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Safe crossing - 'Dougie' escorts students across Gordon Town Road

Published:Sunday | April 22, 2012 | 12:00 AM
Grove Primary principal Suzette South and Douglas 'Dougie' Duncan who sees to the safe crossing of students at the Gordon Town main road.
Douglas 'Dougie' Duncan with students along the Gordon Town Road, St Andrew, observing the traffic flow, as they wait to cross safely. - Photo by Sheldon Williams
Dougie indicates that traffic along the Gordon Town Road, St Andrew, should stop to allow Grove Primary students to cross safely. - Photo by Sheldon Williams
The children safely across, Douglas 'Dougie' Duncan walks with them along the footbridge which connects Grove Primary School to the Gordon Town Road. - Photo by Sheldon Williams

Sheldon Williams, Sunday Gleaner Writer

As many of the students who attend Grove Primary, St Andrew, arrive at school in taxis from Papine, they have to cross Gordon Town Road to get to school.

Principal Suzette South, explained the perils involved - and an incident three years ago which led to Douglas 'Dougie' Duncan being asked to get children across the road safely.

"The vehicles, they tend to come very fast around the corners, despite them seeing the school-zone sign," she reasoned. Notably, she pointed out that it was at her insistence that a traffic warden was put in place, following an accident along the Gordon Town Road involving one of her students, who narrowly escaped serious injury after he was hit by a taxi.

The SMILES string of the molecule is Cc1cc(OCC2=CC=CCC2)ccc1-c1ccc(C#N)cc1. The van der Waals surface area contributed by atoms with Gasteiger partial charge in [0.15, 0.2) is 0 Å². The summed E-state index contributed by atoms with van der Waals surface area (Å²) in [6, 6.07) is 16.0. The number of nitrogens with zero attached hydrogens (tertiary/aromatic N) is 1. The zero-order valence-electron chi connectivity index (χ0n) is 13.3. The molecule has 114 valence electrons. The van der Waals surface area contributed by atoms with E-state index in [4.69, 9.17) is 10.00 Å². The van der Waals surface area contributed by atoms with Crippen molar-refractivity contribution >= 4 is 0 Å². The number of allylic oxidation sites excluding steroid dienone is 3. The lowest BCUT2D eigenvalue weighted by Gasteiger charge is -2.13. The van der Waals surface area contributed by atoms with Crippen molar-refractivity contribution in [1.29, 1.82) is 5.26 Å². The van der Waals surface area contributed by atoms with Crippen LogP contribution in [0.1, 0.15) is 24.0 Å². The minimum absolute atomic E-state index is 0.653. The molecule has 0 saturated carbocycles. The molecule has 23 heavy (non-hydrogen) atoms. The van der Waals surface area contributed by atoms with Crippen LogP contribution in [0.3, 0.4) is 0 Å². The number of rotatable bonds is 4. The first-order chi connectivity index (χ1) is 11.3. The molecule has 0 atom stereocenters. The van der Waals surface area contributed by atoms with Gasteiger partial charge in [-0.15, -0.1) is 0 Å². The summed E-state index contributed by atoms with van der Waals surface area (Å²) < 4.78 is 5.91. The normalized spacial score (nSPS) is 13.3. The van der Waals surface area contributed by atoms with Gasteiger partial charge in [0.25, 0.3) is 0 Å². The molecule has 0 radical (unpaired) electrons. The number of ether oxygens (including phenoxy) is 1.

She said
that in February 2009, a student was making his way across the road when
the taxi came speeding around a blind corner and hit the boy on the
legs, the driver managing to brake quickly to avert a possible

Need for warden

out of near tragedy emerged an act of kindness as Smith pointed out,
"The taxi driver, after stopping, came out and actually took him across
the road. Leaving nothing to chance, the boy was eventually transported
to hospital for a thorough check-up to ensure that he was alright."

She recalled that the boy was "more frightened than
anything else, but I was teary-eyed".

Managing to put a
smile on her face after the flashback, Smith said, "With that, I said,
'Lord, you cannot be too careful'. Duncan was assigned the next

So, at first thought, a traffic warden assigned
to a school zone might not spark much interest, or hold prolonged
attention, because some may consider it a norm, or a requirement even.
However, for students attending Grove Primary, Douglas Duncan (more
affectionately known as 'Dougie') deserves recognition as he performs
additional functions.

Immaculately attired in a
bright-orange safety vest to ensure that he is seen from afar, on
weekday mornings when school is in session, Dougie stands patiently in a
corner across the pedestrians-only entrance to Gordon Town Primary. He
stands only a few feet away from the school's entry point, on the other
side of the roadway. From as early as 7:15 a.m. until 8:20 a.m., he